Then you notice that there's no trash bag in the can.

Eye roll.

You briefly consider leaving it, then shake your head, reluctantly digging the soiled dish towel out of the bottom of the can. And of course the mysterious wet-stuff is now smeared all over the bottom of the trashcan itself.


Was that the ... yes! It's the sound of the bathroom door opening! You run toward the blessed sound of ... oh no ... the door closes again with a bang and a quick snap of the lock.


"I need the bathroom," you inform the interloper who is using your bathroom time.


The rest of the day continues in the same vein. Out of milk for the morning coffee. Gas tank on Empty. An outbreak of pink eye at school. Clogged toilet at work. And ... wait ... no ... say it isn't ... head lice! (Arrrrgh!)

Sniffle-sniffle, followed by a breath-hitch. Hold back the tears.

And oh, it's not over yet.

Spilled milk ... three times! Short-staffed at work. Student squabbles. Lost your favorite earring. Forgot to pack lunch. (Do my eyes itch—or is it my head?)

You get the idea. It's like taking a page right out of Judith Viorst's popular children's book Alexander and the Terrible, Horrible, No Good, Very Bad Day.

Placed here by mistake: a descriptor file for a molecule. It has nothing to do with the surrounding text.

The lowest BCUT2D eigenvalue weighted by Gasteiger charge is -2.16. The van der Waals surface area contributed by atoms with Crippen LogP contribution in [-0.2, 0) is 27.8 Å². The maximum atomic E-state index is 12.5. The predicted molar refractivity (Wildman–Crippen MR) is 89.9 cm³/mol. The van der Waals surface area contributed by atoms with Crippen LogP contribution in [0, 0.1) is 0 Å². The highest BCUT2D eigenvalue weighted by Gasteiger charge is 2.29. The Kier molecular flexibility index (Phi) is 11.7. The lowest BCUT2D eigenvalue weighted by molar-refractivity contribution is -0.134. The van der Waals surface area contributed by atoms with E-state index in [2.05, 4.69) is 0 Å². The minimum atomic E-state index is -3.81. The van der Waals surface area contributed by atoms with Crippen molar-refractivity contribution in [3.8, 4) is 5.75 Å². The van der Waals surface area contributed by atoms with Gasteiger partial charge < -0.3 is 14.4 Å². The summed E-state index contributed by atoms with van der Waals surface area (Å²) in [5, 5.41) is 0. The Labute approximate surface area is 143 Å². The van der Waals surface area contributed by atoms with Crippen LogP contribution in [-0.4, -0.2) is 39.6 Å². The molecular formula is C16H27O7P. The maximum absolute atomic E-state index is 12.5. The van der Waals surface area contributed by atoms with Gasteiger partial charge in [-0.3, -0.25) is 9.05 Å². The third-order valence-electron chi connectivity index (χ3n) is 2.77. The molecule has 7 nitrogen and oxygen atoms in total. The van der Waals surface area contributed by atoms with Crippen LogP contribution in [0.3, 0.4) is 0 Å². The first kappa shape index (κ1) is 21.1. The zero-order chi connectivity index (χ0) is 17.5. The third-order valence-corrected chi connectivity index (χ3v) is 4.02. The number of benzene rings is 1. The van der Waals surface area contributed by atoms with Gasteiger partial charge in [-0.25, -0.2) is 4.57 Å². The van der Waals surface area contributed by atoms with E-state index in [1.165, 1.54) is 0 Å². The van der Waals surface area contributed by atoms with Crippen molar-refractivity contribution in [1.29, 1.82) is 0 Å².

Some days, it seems as if nothing goes right.

And I mean nothing.

So, backtrack to my bad day. It was all I could do to make it to the end of my shift. While watching the clock, I dreamed of my pillow, warm pajamas and cozy slippers. Maybe a warm mug of hot tea with honey. And a book.

Tick-tock, tick-tock. Two minutes. One.

I made it.

Hopping into my truck, I forced myself to drive at a reasonable speed even though my foot itched to 'floor it' in my quest for home.

I pulled onto the highway ... and stopped.

Perfect. Why wouldn't there be bumper-to-bumper traffic on the road standing between me and home?


Did I mention my Ipod wasn't working?


We inched along for thirty minutes and had hardly made any progress at all.

So a litany of ornary thoughts flitted through my gloomy brain:

Great. Now we'll eat dinner late.

I'll be folding wash at bedtime.

The dogs are hungry, and if I don't get home soon there may be another 'wet spot' on the floor.

I have a headache.

All legitimate complaints. I mean, come on. This had been a terrible, horrible, no good, very bad day. Anyone would agree, right?

And then something happened to change all that. Something that put a screeching halt to all of my negative, self-pitying thoughts in that one instant.